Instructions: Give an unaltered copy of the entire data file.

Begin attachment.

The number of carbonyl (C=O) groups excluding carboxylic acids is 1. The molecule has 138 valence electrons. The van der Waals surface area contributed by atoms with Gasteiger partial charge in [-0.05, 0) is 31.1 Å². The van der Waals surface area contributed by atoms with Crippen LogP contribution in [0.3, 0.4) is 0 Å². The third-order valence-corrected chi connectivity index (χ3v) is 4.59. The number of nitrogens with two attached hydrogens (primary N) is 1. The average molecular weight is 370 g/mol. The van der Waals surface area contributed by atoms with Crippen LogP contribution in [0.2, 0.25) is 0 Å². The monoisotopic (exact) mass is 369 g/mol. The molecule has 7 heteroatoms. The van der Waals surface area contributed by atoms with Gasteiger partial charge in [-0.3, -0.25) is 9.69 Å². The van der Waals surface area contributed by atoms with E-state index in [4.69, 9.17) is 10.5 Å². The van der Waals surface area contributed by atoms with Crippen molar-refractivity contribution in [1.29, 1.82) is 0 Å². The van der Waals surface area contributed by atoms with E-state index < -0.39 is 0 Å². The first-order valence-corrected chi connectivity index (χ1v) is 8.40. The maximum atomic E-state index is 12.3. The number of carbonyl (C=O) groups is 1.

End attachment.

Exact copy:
The number of carbonyl (C=O) groups excluding carboxylic acids is 1. The molecule has 138 valence electrons. The van der Waals surface area contributed by atoms with Gasteiger partial charge in [-0.05, 0) is 31.1 Å². The van der Waals surface area contributed by atoms with Crippen LogP contribution in [0.3, 0.4) is 0 Å². The third-order valence-corrected chi connectivity index (χ3v) is 4.59. The number of nitrogens with two attached hydrogens (primary N) is 1. The average molecular weight is 370 g/mol. The van der Waals surface area contributed by atoms with Crippen LogP contribution in [0.2, 0.25) is 0 Å². The monoisotopic (exact) mass is 369 g/mol. The molecule has 7 heteroatoms. The van der Waals surface area contributed by atoms with Gasteiger partial charge in [-0.3, -0.25) is 9.69 Å². The van der Waals surface area contributed by atoms with E-state index in [4.69, 9.17) is 10.5 Å². The van der Waals surface area contributed by atoms with Crippen molar-refractivity contribution in [1.29, 1.82) is 0 Å². The van der Waals surface area contributed by atoms with E-state index < -0.39 is 0 Å². The first-order valence-corrected chi connectivity index (χ1v) is 8.40. The maximum atomic E-state index is 12.3. The number of carbonyl (C=O) groups is 1.